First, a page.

DSM has published a new report focusing on consumer attitudes and behaviour around the labelling of sugar content, which reveals that 50% of consumers check the sugar content of what they buy.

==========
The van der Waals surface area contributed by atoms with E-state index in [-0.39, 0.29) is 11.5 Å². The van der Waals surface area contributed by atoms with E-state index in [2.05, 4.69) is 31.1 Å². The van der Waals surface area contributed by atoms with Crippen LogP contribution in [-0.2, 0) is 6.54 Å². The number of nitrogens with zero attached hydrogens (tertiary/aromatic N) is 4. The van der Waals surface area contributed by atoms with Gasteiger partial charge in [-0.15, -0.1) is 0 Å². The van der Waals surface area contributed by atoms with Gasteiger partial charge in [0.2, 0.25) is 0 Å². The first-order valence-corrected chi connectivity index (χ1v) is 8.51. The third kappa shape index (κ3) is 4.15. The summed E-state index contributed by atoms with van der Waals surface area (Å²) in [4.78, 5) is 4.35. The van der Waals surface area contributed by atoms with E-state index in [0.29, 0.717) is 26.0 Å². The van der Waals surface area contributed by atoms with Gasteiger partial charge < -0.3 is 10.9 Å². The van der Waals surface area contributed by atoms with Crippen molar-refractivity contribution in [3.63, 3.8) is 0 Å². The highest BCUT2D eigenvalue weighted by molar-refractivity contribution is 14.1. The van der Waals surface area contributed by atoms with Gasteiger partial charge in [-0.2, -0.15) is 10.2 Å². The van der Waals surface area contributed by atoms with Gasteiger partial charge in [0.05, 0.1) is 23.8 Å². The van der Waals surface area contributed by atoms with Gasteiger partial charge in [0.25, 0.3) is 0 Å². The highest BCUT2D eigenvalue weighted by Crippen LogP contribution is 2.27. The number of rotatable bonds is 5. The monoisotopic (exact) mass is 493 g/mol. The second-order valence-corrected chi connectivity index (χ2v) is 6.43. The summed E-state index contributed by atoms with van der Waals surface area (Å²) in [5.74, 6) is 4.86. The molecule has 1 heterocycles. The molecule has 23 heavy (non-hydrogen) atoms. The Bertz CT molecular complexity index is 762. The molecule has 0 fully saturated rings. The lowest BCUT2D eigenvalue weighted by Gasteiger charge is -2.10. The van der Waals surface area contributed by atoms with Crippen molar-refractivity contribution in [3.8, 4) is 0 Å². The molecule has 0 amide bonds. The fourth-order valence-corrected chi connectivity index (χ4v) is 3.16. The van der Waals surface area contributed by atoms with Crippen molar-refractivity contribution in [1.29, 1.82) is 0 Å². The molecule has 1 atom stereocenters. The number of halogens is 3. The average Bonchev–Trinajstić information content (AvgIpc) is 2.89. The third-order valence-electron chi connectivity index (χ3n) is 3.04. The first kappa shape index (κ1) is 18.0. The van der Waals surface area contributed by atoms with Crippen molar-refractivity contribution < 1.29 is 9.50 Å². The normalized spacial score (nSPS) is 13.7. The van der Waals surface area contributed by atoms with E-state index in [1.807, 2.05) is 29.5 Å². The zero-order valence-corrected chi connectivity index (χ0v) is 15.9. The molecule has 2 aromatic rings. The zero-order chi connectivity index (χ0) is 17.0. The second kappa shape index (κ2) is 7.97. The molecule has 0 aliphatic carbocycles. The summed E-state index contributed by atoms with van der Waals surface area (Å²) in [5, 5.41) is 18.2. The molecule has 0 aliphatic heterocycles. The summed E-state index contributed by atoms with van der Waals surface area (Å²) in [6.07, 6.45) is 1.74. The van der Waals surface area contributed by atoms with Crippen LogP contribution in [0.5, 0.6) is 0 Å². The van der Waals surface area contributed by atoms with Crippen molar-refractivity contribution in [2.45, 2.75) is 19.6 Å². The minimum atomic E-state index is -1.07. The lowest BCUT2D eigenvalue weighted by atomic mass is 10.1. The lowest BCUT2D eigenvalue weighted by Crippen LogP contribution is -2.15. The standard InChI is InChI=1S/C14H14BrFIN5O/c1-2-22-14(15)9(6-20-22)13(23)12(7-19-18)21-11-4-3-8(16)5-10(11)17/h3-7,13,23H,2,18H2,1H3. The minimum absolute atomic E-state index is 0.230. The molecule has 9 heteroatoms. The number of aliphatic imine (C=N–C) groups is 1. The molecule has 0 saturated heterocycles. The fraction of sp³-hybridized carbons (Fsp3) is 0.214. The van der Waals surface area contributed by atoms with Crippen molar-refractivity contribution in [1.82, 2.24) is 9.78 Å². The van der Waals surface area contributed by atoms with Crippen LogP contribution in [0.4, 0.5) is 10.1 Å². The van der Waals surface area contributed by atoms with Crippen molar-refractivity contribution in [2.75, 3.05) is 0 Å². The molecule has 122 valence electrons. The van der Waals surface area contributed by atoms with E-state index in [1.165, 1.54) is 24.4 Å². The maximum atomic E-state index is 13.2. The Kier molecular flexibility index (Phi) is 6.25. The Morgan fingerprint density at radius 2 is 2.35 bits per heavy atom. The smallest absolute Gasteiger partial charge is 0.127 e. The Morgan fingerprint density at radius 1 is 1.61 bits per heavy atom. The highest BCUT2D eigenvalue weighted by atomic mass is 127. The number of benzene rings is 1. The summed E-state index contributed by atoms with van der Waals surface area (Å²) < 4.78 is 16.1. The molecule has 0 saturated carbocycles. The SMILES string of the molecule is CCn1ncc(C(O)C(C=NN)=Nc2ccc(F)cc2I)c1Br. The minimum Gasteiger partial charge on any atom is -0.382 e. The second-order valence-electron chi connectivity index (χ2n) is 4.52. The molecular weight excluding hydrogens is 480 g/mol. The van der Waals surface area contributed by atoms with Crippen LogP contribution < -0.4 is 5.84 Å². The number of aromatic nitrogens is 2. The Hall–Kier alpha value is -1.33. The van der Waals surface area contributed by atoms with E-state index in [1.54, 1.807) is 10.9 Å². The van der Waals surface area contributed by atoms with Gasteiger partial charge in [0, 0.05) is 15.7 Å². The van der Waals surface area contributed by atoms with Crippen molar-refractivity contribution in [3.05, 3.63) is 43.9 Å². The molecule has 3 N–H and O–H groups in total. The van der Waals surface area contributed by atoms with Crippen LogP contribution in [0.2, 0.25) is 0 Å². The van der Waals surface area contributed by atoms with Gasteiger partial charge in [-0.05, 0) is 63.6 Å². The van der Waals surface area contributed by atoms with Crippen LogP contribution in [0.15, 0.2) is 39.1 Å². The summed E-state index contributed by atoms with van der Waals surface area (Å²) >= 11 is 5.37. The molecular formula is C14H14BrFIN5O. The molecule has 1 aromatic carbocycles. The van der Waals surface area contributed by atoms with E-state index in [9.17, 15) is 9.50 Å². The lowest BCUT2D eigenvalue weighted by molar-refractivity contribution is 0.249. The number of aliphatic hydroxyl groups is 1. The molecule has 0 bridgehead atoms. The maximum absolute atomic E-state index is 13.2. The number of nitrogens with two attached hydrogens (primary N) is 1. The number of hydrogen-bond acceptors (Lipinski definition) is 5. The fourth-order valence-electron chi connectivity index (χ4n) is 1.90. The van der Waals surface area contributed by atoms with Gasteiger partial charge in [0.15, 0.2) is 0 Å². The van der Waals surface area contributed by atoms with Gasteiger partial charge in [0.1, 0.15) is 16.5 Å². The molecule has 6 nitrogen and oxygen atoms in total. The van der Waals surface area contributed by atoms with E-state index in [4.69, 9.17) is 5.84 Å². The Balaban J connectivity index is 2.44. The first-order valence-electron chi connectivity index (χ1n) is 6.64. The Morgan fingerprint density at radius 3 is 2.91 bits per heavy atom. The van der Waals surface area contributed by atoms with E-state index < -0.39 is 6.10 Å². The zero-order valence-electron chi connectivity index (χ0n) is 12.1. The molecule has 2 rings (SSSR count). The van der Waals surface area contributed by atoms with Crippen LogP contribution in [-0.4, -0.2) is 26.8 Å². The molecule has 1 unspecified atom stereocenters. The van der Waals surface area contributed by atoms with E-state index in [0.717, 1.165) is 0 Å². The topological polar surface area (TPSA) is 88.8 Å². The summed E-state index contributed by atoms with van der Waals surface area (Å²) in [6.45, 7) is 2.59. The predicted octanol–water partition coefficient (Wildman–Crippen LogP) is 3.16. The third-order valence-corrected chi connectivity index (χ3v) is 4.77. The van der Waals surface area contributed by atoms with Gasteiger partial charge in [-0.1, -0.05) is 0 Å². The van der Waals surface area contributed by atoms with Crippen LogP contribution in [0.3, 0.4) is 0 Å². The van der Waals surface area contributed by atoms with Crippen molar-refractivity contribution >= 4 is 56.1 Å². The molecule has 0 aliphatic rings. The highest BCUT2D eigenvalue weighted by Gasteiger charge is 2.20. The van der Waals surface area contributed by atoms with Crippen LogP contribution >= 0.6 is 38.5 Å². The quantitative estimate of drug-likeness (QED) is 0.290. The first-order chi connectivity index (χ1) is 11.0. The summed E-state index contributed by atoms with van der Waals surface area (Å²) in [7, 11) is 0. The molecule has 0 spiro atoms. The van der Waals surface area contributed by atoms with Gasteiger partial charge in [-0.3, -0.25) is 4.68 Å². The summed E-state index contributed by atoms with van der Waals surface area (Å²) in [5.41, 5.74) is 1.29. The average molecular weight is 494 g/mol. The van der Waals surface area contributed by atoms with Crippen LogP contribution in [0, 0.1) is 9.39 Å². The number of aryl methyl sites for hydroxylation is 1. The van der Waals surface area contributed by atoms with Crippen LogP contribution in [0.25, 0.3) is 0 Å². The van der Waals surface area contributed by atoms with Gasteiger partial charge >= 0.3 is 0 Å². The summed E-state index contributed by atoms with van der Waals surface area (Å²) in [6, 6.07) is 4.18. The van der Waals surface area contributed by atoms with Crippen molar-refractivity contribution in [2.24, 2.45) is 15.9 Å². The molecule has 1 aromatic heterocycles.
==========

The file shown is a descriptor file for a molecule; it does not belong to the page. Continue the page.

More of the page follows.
DSM has published a new report in its Global Insight Series focusing on consumer attitudes and behaviour around the labelling of sugar content. The report, based on an international survey, is said to show that concern about sugar is on the rise globally, with nearly half of all consumers saying they are more concerned about overall sugar consumption than they were three years ago. In most countries, label reading has become the norm with more than 50% of global consumers saying they check the sugar content of foods before they buy.DSM’s survey, conducted in July 2017 with 8,000 consumers in the US, Mexico, Brazil, UK, Germany, Spain, Vietnam and Japan, shows these trends are strongest among women, consumers under 35, and people with children. The survey finds that 50% of women are more concerned about their sugar intake than three years ago (versus 44% of men); that 59% of consumers ages 26-35 always or almost always check the label for sugar content (versus 55% for the general population); and that 64% of people with children have researched the health risks of sugar (versus 55% of people without children).Despite a growing concern for sugar content, consumers are also actively avoiding artificial sweeteners, DSM claims. The majority prefer to see products that claim they are sweetened with “only natural sweeteners” followed by a preference for “no sugar added products.” When it comes to paying more for healthier options, natural is key as 50% of consumers say they are willing to pay more for products that claim “only natural sweeteners” are used, and 45% are willing to pay more for “no artificial sweeteners.”Further findings of the research show that consumers want to be in control of their sugar intake, and expect food manufacturers and retailers to play a key role. More than 60% of respondents agreed that manufacturers and retailers should do more to reduce sugar or create less sugared versions of their products, which shows a clear market opportunity for continued new product development and reformulations of existing products.